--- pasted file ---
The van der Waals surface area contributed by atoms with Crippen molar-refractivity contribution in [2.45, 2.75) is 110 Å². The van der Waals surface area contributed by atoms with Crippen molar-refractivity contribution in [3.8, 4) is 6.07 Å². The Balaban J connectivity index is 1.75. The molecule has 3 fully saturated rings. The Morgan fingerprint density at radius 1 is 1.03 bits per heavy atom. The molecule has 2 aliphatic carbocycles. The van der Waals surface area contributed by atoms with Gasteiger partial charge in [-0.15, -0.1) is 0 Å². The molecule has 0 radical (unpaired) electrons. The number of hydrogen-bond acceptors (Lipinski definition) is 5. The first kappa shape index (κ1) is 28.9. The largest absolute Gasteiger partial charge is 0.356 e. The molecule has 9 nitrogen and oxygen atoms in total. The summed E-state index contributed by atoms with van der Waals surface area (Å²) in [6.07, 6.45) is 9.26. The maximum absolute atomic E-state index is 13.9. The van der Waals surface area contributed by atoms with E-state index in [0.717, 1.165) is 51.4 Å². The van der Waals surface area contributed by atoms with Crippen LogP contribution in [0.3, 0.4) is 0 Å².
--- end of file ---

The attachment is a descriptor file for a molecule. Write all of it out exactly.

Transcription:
The van der Waals surface area contributed by atoms with Crippen molar-refractivity contribution in [2.45, 2.75) is 110 Å². The van der Waals surface area contributed by atoms with Crippen molar-refractivity contribution in [3.8, 4) is 6.07 Å². The Balaban J connectivity index is 1.75. The molecule has 3 fully saturated rings. The Morgan fingerprint density at radius 1 is 1.03 bits per heavy atom. The molecule has 2 aliphatic carbocycles. The van der Waals surface area contributed by atoms with Gasteiger partial charge in [-0.15, -0.1) is 0 Å². The molecule has 0 radical (unpaired) electrons. The number of hydrogen-bond acceptors (Lipinski definition) is 5. The first kappa shape index (κ1) is 28.9. The largest absolute Gasteiger partial charge is 0.356 e. The molecule has 9 nitrogen and oxygen atoms in total. The summed E-state index contributed by atoms with van der Waals surface area (Å²) in [6.07, 6.45) is 9.26. The maximum absolute atomic E-state index is 13.9. The van der Waals surface area contributed by atoms with E-state index in [0.717, 1.165) is 51.4 Å². The van der Waals surface area contributed by atoms with Crippen LogP contribution in [0.3, 0.4) is 0 Å².